Tokyo 2011 Observations

Jim Hamilton
Jul 14, 2011

I’ve spoken at InfoTrends’ On Demand Japan conference for many years now. My annual visit to Tokyo is a high point of the year because it gives me a chance to visit face-to-face with our Japanese clients and to catch up with InfoTrends employees here. Since I was here last July, of course, Japan has suffered a tremendous natural disaster followed by a nuclear plant accident with long-lasting implications. It’s only been four months since the earthquake and as I arrived I wondered what changes I would see in Tokyo since my last visit.

Here are a few observations:

  • Dimmed lights and wet hands — Power-saving initiatives are subtle yet still noticeable. For example, the lights in subway stations have been dimmed to conserve energy. Trains also run less frequently. In addition, the hand dryers in restrooms have been turned off, and with no towels in sight you are left to air dry your hands or wipe them on your pants. The loss of these air dryers is a shame given that the ones in Japanese restrooms are beautifully designed and actually work (unlike their counterparts in the United States).
Hand dryer in Japan

Hand dryer in Japan

  • No ties and coats — July in Tokyo is typically hot and humid. The requirement to use less energy means that air conditioners have been set at relatively high temperatures (28 degrees centigrade) and are turned off at the end of the work day. Workers are encouraged to arrive early (at 7:30 am, for example) and leave promptly at 4 pm. To compensate for the higher temperatures in the office workers have been permitted to replace their suits and ties with short sleeves. I think this is an excellent trade-off. Even at the higher temperatures the offices are still comfortable and the workers get the benefit of a full summer of casual Fridays (not that you see any t-shirts or jeans). It has been pointed out to me that the conference rooms are typically kept a little cooler in deference to visitors, so employees may have a different take on this trade-off. Still, I was very grateful not to be wearing a dark sports jacket in the hot Tokyo sun while in transit to various customer visits.
Cool Biz

Cool Biz

  • An earthquake welcome — My colleague Kaspar Roos was also in Tokyo for the conference and he arrived about twelve hours earlier than I. This turned out to be just in time for a magnitude 7.0 earthquake off the east coast of Honshu, Japan. At the time, Kaspar was napping in his hotel room after his long trip to Tokyo from the United Kingdom. He described to me a frightening experience as the room shook and the walls groaned. Still, it was barely noticed by the Tokyo population, given how accustomed they are to such tremors.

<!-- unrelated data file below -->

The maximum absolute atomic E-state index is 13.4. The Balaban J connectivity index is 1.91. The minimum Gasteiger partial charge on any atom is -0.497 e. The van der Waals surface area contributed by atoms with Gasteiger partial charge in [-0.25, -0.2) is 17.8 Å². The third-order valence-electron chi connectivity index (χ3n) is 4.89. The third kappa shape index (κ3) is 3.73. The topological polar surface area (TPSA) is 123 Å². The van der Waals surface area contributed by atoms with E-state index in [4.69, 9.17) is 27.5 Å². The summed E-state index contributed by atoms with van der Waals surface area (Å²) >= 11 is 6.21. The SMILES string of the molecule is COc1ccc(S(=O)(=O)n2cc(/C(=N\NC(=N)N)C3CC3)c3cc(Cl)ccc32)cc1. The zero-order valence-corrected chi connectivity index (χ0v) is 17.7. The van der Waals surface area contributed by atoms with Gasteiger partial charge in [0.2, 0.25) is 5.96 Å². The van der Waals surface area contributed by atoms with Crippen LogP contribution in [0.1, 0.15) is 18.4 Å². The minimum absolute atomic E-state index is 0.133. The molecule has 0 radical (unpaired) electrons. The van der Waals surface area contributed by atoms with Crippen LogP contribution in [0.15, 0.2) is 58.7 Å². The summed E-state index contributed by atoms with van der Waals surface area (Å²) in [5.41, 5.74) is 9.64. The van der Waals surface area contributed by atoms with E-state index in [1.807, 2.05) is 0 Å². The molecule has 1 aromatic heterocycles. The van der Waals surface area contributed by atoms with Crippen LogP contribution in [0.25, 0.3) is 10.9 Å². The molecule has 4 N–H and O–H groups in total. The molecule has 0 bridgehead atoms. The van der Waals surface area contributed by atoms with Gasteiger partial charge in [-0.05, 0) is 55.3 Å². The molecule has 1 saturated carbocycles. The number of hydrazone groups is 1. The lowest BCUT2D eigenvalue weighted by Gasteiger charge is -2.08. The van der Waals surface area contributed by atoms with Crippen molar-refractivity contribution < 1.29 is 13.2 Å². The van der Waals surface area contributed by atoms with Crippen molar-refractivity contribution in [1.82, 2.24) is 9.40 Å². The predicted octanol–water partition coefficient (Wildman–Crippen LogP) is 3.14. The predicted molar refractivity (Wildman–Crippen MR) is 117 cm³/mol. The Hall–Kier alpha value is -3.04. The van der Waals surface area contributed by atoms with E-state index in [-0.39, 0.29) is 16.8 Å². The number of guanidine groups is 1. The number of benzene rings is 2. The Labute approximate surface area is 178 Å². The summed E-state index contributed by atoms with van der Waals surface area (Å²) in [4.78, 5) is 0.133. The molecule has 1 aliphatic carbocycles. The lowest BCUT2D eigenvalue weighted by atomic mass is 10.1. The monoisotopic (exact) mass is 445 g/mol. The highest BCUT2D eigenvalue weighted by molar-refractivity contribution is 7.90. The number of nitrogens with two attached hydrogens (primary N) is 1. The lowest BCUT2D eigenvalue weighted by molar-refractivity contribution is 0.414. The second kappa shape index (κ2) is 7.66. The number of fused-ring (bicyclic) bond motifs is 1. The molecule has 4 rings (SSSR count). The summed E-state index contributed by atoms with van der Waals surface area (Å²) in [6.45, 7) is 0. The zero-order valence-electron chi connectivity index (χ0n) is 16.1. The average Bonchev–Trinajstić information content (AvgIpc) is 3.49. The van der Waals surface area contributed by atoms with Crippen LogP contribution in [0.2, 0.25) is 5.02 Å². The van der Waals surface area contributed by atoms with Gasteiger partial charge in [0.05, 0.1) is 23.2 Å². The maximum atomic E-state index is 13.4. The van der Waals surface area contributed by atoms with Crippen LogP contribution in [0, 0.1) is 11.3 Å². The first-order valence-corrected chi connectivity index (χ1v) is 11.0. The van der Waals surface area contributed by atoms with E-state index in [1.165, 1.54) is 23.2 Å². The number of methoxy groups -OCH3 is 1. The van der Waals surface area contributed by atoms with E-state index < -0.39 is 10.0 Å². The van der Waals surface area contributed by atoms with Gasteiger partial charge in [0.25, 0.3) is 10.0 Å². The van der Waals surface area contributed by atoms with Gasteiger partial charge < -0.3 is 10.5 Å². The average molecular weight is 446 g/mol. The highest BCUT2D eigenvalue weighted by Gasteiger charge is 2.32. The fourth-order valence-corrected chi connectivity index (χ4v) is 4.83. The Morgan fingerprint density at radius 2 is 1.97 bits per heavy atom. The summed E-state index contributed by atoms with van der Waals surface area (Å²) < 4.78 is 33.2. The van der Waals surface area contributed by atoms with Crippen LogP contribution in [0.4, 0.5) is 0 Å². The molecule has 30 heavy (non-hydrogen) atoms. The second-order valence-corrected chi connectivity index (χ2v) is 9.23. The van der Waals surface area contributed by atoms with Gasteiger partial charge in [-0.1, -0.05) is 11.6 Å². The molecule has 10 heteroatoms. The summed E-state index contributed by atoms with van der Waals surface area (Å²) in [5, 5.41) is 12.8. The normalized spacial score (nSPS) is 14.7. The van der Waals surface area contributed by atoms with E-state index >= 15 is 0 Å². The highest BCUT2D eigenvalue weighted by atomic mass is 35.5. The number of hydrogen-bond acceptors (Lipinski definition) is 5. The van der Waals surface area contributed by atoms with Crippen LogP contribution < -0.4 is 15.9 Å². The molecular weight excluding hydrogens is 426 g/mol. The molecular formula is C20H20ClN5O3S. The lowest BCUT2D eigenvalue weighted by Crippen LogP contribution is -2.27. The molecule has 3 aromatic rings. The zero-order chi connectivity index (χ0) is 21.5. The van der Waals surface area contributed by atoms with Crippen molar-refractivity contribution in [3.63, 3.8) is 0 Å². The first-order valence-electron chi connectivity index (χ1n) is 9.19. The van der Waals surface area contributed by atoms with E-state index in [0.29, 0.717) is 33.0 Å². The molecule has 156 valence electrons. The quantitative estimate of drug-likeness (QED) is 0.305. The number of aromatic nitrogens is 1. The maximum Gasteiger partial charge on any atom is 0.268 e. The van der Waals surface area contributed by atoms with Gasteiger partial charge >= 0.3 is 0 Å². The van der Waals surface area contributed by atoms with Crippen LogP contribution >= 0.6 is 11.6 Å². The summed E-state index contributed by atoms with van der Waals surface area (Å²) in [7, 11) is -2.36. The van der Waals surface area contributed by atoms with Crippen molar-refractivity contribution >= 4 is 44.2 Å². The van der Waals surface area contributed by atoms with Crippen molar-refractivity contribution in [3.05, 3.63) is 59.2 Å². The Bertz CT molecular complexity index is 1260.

• Women’s World Cup Thank You — The Japanese team has had a fantastic run in the World Cup, beating favorite Germany and storming into the final after a victory over Sweden. Japan will finish up this weekend by playing in the final versus the United States. I’ve been watching some of the action in the early morning while in Tokyo. After each of their games the team has carried a banner around the stadium. It says “To Our Friends Around the World, Thank You for Your Support”. It’s a touching gesture, with such meaning for post-earthquake Japan.
  • Where did the QR codes go? — One of the biggest changes I noted has nothing to do with the earthquake. It’s the virtual disappearance of QR codes. Last year they were everywhere. Now, for all practical purposes, they’ve vanished. Our Tokyo colleagues believe that it must have something to do with the success of smart phones and their easy ability to do web searches. Why scan a QR code when you can get to the same place by searching on your iPhone with a few short key words?
  • Automation in Japan — I ate lunch one day in the cafeteria of a large Japanese company. Here’s how you pay for your lunch there: On your way out you place your tray with the plates and bowls on a special table. The system then tells you how much you owe and you pay with a pre-paid card. (It reads sensors that are attached to the bottom of the plates and bowls.) Another interesting development is the use of iPhones, which despite expense and other limitations are quite popular. Two of my colleagues carry an iPhone and an older cell phone. Why? One reason is that they can use their old cell phone to pay for things like cab rides. The iPhone doesn’t support that feature today.

Today we concluded a very successful POD Japan conference that had nearly 80 attendees. After one more client visit in the morning I will head home tomorrow. The flight is a long 12-hour trip and I’ve taken to writing poems in the Japanese haiku form to pass the time. I’ll close with one I wrote today:

Humid Tokyo
So much better in short sleeves
And no suit jacket

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